Encyclopedia of Shinto

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カテゴリー1: 5. Rites and Festivals
カテゴリー2: State Rites
"Distribution of ritual offerings." In the ancient era, the distribution of offerings by the Department of Divinities (Jingikan) to officially designated shrines, where they were dedicated to the enshrined deities as part of state observances. The first mention of hanpei appears in the Chronicles of Japan (Nihon shoki) under the entry for year 670, which reads: "Beside the mountain well, [they] prepare a resting place for the myriad kami, and distribute the offerings." Another record appears in the section of the Engi Shiki dealing with the procedures for the Kinen sai and Tsukinami sai celebrations. Offerings were also sent to shrines for the Niiname sai, which was patterned on the Tsukinami sai. In keeping with their role within the Department of Divinities, the Inbe clan had the primary responsibility for ensuring the distribution of ritual offerings, while the Nakatomi clan was in charge of administering ritual prayers (norito). Hanpei was also practiced at the provincial level, with provincial governments designating and distributing alms to shrines within their jurisdictions in much the same way the Department of Divinities did at the statel level. The custom was discontinued after the collapse of the Ritsuryō administrative system.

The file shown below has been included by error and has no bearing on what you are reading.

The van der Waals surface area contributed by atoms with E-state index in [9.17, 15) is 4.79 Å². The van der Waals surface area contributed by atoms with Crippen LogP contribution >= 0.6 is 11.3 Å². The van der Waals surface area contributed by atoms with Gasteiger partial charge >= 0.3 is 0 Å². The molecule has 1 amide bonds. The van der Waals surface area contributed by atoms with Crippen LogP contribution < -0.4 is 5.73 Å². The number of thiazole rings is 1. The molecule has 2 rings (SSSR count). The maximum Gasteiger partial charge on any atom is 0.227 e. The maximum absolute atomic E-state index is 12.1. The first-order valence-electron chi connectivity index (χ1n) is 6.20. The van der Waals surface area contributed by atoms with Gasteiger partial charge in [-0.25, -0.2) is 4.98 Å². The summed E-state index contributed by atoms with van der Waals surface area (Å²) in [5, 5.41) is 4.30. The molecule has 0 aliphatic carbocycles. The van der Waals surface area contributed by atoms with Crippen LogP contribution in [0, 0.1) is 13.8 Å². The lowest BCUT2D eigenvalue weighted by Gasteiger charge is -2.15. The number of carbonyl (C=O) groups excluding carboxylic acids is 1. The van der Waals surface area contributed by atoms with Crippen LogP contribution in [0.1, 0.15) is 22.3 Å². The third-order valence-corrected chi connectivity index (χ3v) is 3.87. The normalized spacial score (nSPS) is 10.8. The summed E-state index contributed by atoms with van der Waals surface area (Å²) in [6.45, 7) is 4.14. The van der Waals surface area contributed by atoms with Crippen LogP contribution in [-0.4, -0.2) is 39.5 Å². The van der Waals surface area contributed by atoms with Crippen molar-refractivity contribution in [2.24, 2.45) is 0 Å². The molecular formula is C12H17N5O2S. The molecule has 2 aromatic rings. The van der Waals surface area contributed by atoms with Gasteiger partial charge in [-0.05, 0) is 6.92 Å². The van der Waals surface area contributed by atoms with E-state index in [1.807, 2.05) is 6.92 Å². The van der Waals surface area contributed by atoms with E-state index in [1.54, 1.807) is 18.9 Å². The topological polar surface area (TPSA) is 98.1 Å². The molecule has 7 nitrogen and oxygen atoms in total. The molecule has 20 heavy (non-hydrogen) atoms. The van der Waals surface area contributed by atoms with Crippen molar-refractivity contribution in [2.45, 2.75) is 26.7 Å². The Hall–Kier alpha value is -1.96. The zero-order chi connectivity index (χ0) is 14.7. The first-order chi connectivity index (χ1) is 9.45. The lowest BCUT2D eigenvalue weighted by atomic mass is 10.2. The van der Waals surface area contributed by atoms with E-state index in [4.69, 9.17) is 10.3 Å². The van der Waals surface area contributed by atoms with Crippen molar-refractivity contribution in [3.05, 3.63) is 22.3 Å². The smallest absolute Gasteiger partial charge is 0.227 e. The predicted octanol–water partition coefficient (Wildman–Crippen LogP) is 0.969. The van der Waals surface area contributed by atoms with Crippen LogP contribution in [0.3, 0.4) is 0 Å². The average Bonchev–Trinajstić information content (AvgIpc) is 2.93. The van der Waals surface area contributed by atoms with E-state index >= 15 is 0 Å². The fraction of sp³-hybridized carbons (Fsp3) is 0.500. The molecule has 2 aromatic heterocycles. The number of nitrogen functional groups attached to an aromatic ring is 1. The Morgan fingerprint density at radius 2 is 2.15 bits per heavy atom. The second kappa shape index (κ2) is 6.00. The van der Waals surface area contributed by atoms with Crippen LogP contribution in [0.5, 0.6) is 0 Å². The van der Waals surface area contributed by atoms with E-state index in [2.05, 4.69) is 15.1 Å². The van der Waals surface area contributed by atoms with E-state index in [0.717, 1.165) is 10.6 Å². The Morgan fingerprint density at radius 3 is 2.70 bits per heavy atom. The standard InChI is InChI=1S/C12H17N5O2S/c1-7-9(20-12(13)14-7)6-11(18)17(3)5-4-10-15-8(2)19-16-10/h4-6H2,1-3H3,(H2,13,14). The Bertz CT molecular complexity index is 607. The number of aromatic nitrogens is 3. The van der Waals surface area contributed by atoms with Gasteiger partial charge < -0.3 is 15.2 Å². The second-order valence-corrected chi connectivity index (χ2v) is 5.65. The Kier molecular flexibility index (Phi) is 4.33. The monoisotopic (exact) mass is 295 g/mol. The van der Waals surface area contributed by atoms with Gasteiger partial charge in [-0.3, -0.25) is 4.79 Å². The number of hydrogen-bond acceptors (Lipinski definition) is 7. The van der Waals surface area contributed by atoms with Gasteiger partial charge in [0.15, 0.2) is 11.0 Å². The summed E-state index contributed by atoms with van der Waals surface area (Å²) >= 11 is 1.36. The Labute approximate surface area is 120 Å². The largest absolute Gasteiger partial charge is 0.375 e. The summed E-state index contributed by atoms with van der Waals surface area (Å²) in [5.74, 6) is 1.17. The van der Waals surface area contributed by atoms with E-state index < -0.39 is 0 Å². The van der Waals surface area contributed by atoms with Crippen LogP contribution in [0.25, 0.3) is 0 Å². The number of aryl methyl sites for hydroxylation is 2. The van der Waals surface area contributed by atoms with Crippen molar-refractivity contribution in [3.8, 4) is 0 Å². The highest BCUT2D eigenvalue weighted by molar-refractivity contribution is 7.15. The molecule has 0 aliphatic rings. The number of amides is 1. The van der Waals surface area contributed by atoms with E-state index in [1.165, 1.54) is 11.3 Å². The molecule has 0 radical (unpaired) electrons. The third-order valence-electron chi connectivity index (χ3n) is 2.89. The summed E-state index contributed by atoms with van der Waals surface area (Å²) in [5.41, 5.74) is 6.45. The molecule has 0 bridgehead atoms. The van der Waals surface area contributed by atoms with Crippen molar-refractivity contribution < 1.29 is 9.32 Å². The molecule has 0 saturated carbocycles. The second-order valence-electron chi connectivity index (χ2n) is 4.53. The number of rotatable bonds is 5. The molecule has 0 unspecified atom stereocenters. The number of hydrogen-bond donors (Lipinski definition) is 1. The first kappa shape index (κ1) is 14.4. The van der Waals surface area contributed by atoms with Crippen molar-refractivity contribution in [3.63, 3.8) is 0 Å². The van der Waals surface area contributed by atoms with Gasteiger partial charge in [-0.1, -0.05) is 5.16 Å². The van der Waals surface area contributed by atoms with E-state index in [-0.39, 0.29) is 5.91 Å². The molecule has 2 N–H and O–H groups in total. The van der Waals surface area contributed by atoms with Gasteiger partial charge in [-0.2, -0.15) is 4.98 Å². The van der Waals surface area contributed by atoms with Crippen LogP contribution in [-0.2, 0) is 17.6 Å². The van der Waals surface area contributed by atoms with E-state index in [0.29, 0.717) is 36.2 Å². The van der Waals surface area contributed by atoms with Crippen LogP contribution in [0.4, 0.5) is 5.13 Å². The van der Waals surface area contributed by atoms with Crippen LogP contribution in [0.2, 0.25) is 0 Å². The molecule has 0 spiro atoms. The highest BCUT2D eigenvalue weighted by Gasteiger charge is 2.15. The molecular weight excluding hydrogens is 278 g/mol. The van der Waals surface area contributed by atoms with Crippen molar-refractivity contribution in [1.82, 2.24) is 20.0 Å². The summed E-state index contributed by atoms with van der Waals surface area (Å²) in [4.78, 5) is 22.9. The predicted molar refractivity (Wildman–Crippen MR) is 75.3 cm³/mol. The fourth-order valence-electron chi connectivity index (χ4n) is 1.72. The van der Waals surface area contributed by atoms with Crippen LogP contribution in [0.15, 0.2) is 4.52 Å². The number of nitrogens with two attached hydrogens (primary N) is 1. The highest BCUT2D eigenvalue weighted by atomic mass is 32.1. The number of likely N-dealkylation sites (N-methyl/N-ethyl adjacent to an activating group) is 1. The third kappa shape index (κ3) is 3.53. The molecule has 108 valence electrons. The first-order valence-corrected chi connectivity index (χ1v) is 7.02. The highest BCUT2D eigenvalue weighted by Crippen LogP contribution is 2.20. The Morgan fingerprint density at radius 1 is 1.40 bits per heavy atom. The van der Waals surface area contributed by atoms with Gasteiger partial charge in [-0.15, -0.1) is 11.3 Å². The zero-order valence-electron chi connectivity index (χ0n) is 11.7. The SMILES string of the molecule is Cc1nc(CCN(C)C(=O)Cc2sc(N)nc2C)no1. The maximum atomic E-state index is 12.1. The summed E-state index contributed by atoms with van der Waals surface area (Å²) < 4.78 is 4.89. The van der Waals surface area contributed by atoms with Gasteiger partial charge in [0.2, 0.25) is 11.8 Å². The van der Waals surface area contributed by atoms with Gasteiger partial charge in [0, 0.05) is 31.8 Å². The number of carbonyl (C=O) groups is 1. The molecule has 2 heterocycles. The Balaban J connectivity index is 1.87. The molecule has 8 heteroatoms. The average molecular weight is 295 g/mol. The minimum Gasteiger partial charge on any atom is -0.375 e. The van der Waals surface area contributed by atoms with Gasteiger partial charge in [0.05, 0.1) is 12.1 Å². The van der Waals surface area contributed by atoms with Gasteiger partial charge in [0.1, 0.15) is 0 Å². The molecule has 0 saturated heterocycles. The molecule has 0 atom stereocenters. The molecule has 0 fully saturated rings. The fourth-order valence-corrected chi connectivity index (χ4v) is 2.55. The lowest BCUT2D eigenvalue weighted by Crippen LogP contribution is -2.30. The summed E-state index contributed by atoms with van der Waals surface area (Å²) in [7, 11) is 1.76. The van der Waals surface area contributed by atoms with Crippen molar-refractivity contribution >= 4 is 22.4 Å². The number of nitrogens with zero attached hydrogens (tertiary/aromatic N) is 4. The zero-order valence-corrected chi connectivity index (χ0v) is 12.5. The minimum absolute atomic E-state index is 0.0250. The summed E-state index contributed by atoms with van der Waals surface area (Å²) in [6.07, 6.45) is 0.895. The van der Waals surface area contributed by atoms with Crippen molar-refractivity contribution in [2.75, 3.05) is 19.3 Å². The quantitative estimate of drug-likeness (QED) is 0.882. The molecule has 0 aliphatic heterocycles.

— Inoue Nobutaka

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